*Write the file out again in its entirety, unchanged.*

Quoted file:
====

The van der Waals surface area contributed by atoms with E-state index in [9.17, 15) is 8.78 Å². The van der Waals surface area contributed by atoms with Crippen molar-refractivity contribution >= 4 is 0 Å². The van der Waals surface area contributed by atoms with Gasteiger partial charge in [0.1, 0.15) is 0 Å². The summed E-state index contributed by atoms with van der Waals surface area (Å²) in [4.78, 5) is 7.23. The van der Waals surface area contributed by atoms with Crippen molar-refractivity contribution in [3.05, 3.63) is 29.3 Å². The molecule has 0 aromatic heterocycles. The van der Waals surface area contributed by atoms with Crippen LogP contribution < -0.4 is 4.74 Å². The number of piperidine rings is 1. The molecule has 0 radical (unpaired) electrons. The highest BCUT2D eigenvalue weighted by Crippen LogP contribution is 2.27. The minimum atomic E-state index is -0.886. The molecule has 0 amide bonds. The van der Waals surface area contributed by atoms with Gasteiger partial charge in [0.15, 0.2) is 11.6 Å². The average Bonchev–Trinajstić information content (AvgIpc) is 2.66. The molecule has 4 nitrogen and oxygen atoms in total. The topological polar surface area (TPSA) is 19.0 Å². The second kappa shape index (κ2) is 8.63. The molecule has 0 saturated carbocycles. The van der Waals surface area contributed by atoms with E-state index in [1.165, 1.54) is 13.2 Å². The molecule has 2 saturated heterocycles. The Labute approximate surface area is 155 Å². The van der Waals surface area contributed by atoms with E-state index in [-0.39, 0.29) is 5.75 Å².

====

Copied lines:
The van der Waals surface area contributed by atoms with E-state index in [9.17, 15) is 8.78 Å². The van der Waals surface area contributed by atoms with Crippen molar-refractivity contribution >= 4 is 0 Å². The van der Waals surface area contributed by atoms with Gasteiger partial charge in [0.1, 0.15) is 0 Å². The summed E-state index contributed by atoms with van der Waals surface area (Å²) in [4.78, 5) is 7.23. The van der Waals surface area contributed by atoms with Crippen molar-refractivity contribution in [3.05, 3.63) is 29.3 Å². The molecule has 0 aromatic heterocycles. The van der Waals surface area contributed by atoms with Crippen LogP contribution < -0.4 is 4.74 Å². The number of piperidine rings is 1. The molecule has 0 radical (unpaired) electrons. The highest BCUT2D eigenvalue weighted by Crippen LogP contribution is 2.27. The minimum atomic E-state index is -0.886. The molecule has 0 amide bonds. The van der Waals surface area contributed by atoms with Gasteiger partial charge in [0.15, 0.2) is 11.6 Å². The average Bonchev–Trinajstić information content (AvgIpc) is 2.66. The molecule has 4 nitrogen and oxygen atoms in total. The topological polar surface area (TPSA) is 19.0 Å². The second kappa shape index (κ2) is 8.63. The molecule has 0 saturated carbocycles. The van der Waals surface area contributed by atoms with E-state index in [1.165, 1.54) is 13.2 Å². The molecule has 2 saturated heterocycles. The Labute approximate surface area is 155 Å². The van der Waals surface area contributed by atoms with E-state index in [-0.39, 0.29) is 5.75 Å².